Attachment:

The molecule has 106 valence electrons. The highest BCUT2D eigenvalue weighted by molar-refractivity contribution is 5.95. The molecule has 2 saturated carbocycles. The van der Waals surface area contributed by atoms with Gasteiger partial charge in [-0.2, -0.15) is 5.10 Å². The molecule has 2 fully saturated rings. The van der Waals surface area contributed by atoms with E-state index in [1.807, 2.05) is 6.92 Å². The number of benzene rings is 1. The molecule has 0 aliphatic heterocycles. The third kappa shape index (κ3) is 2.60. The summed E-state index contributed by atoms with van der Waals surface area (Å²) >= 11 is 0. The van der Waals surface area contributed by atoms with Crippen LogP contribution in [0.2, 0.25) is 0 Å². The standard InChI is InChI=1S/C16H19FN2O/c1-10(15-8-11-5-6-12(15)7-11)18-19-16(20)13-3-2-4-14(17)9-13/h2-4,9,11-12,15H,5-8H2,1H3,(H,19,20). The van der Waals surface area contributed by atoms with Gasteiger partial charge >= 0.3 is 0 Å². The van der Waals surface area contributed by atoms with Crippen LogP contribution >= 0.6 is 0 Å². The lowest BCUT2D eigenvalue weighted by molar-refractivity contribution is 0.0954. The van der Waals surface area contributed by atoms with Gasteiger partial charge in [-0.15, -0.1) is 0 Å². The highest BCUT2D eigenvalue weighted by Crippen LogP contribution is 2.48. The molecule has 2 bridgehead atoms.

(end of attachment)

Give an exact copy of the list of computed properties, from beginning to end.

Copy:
The molecule has 106 valence electrons. The highest BCUT2D eigenvalue weighted by molar-refractivity contribution is 5.95. The molecule has 2 saturated carbocycles. The van der Waals surface area contributed by atoms with Gasteiger partial charge in [-0.2, -0.15) is 5.10 Å². The molecule has 2 fully saturated rings. The van der Waals surface area contributed by atoms with E-state index in [1.807, 2.05) is 6.92 Å². The number of benzene rings is 1. The molecule has 0 aliphatic heterocycles. The third kappa shape index (κ3) is 2.60. The summed E-state index contributed by atoms with van der Waals surface area (Å²) >= 11 is 0. The van der Waals surface area contributed by atoms with Crippen LogP contribution in [0.2, 0.25) is 0 Å². The standard InChI is InChI=1S/C16H19FN2O/c1-10(15-8-11-5-6-12(15)7-11)18-19-16(20)13-3-2-4-14(17)9-13/h2-4,9,11-12,15H,5-8H2,1H3,(H,19,20). The van der Waals surface area contributed by atoms with Gasteiger partial charge >= 0.3 is 0 Å². The van der Waals surface area contributed by atoms with Crippen LogP contribution >= 0.6 is 0 Å². The lowest BCUT2D eigenvalue weighted by molar-refractivity contribution is 0.0954. The van der Waals surface area contributed by atoms with Gasteiger partial charge in [-0.15, -0.1) is 0 Å². The highest BCUT2D eigenvalue weighted by Crippen LogP contribution is 2.48. The molecule has 2 bridgehead atoms.